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Story Publication logo April 22, 2019

Multimedia Special: The Defenders of Darien

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Heavy machinery is cutting a new road to untouched Caribbean beaches. Extractive industries are...

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A group of seven Wounaan men and two women in Puerto Lara decided to start monitoring and recording birds in their Darién forests. Image by Alexander Arosemena. Panama, 2019.
A group of seven Wounaan men and two women in Puerto Lara decided to start monitoring and recording birds in their Darién forests. Image by Alexander Arosemena. Panama, 2019.

The Darién Gap between Panama and Colombia has long been known as an impregnable stretch of rainforest, rivers and swamps inhabited by indigenous peoples as well as guerrillas, drug traffickers and paramilitaries. Today the area is undergoing steady deforestation.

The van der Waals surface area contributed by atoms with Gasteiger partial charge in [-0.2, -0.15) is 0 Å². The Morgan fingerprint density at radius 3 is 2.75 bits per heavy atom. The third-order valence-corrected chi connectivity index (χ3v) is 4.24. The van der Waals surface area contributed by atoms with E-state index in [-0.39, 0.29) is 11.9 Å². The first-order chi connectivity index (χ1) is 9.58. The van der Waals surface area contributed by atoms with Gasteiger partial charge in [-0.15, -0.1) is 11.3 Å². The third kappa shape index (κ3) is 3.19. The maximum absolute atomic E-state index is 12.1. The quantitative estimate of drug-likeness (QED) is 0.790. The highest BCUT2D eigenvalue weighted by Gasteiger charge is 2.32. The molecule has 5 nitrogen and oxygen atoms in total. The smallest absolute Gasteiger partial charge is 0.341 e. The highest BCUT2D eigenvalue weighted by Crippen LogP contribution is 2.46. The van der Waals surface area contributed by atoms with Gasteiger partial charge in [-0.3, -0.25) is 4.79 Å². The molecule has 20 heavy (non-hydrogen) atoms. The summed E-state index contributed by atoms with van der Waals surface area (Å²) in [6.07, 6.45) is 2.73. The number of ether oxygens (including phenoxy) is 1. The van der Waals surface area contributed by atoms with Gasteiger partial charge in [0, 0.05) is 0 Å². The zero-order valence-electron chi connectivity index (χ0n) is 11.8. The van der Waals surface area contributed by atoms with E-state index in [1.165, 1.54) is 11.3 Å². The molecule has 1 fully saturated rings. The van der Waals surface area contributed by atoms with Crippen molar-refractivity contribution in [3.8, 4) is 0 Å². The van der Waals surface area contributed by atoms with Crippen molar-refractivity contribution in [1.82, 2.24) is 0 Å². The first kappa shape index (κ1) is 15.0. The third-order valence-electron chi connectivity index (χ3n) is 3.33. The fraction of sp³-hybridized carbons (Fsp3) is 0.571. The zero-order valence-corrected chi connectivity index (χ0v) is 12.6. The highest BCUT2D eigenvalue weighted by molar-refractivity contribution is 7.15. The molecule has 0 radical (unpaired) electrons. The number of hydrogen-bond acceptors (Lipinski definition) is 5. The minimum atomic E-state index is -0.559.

In Panama, some of the Darién's indigenous communities are working to reverse this situation. Mappers, a drone pilot, a lawyer, bird-watchers, a journalist and reforesters are carrying out ambitious projects to stop the degradation.

View a multimedia special with footage from the Darién Gap here.

Support for this reporting was made possible by the Rainforest Journalism Fund, in association with the Pulitzer Center.

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